GPNA Simulation Lab Update
The anesthesia simulation program at Texas Wesleyan is in the midst of a multi-year infrastructure and curriculum upgrade aimed to provide our residents with the best hands-on training and clinical preparation possible. The simulation (sim) lab is often remembered as one of the most enjoyable experiences in the program. The lab has come quite a ways from its early roots and is definitely something to make alumni, faculty and residents proud.
The simulation laboratory completed a significant renovation and expansion in 2022, thanks to the support of alumni and donors. Its new state allows cutting-edge skills practice and anesthesia simulation. Our new footprint has three simulated operating rooms, equipped to be as close to real conditions as possible. Each operating room is equipped with a Gaumard Human Patient Simulator and GE Avance Anesthesia Workstation. A closed-circuit camera system allows accurate review during case debriefings. There is a separate control and viewing room which removes instructors from the lab during scenarios, allowing residents the feeling of autonomy but permitting close observation of training evolutions.
In addition to the footprint change, the simulation lab has significantly expanded our capabilities through the purchase of several ultrasounds which are now utilized for training in vascular access placement, regional anesthesia and point-of-care examinations. The faculty feel this will allow our residents easier entry into the clinical environment through the comfort with this evolving treatment modality. The most recent physical expansion is the addition of pediatric manikins and scenarios. Care of pediatric patients can be extremely stressful, and we feel this hands-on time will be well spent.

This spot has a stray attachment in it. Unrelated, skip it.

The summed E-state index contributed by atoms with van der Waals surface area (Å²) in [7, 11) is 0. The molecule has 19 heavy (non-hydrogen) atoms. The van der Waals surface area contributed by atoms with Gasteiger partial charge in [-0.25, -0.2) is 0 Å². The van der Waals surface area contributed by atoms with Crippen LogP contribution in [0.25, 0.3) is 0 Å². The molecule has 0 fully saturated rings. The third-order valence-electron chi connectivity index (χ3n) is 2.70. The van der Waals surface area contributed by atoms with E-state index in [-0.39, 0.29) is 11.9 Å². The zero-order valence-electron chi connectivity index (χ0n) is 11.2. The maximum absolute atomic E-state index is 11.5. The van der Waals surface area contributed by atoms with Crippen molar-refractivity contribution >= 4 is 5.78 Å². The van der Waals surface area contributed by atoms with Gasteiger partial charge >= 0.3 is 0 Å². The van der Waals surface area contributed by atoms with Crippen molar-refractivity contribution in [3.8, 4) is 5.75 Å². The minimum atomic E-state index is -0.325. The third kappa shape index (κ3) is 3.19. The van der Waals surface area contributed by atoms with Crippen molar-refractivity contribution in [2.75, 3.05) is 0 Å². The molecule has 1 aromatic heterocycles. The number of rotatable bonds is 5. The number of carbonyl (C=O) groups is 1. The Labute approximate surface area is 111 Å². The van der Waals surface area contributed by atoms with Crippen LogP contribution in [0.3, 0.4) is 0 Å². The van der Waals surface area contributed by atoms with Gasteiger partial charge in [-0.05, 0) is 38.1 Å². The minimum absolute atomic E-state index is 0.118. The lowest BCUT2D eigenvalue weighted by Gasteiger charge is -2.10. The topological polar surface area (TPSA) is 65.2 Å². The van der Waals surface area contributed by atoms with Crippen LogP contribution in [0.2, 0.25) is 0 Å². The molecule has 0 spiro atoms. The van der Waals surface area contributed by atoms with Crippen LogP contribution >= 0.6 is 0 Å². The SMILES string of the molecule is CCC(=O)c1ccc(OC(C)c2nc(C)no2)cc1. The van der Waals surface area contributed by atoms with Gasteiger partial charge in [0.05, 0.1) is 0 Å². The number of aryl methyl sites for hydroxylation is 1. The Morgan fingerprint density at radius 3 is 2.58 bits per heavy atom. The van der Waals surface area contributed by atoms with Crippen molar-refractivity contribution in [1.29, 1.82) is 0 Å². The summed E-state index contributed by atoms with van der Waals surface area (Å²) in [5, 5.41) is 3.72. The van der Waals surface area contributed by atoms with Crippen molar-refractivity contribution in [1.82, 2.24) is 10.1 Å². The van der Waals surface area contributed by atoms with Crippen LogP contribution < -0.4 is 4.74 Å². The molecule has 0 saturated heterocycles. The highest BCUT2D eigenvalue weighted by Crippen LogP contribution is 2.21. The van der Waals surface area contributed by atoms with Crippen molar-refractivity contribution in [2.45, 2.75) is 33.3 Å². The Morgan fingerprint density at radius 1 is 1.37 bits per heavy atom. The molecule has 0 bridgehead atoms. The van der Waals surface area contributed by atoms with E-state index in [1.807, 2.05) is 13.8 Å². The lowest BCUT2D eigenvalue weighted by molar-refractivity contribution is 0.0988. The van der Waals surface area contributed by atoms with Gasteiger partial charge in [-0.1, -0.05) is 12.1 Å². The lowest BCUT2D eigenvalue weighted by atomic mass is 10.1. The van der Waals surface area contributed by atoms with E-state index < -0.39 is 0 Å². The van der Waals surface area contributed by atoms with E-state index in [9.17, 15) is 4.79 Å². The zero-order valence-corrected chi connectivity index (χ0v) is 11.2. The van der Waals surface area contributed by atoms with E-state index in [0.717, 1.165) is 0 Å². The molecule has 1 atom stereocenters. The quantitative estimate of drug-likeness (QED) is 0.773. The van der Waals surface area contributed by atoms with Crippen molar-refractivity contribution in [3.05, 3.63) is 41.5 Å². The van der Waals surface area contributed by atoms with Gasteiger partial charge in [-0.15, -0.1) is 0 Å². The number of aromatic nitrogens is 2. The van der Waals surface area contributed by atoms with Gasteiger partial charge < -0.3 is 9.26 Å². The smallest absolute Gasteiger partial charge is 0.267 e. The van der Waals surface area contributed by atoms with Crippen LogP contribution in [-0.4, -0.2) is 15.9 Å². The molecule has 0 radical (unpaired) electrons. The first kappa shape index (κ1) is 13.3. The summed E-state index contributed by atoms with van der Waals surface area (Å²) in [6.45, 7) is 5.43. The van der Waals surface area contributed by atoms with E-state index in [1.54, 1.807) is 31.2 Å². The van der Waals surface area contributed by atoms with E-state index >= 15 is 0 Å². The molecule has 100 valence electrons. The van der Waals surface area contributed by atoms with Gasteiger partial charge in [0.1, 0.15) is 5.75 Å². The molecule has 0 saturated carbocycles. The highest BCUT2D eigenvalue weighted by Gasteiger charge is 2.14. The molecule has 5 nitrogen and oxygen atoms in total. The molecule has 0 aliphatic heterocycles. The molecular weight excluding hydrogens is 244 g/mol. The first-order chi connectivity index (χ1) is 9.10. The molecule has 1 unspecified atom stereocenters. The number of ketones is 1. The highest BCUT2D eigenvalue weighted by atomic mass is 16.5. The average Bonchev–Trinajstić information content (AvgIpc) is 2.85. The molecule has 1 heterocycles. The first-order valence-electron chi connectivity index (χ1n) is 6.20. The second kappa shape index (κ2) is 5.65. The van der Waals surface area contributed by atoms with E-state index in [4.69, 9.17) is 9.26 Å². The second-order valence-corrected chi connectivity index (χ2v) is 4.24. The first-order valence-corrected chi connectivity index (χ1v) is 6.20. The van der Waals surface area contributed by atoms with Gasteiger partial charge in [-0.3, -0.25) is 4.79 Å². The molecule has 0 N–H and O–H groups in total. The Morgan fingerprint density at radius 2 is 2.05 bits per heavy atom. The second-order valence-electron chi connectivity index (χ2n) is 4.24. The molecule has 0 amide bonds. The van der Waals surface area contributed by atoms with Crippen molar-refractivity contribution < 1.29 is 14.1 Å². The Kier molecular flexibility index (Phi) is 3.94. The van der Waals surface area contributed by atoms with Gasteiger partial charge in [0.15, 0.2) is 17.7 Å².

The course structure has also been updated to correlate with simulation training. This allows reinforcement of classroom lectures and a chance for residents to ask questions in a smaller environment. Residents begin their classroom ultrasound training during the first year in the advanced assessment course with a technological overview. This continues with an introduction to point-of-care ultrasound including airway/systemic exams, vascular access and concludes with a cadaver-based regional anesthesia course. This is accompanied by an online learning system which adds in cardiac and pulmonary examinations. Our future expansion plans include hands-on cardiac scanning and peripherally inserted central catheters. These capabilities can make a significant difference in the care by autonomous providers. When our residents transition from the lab to the operating room, we want them to have had the best training and experience possible. The possibility wouldn’t exist without the continued support of our alumni.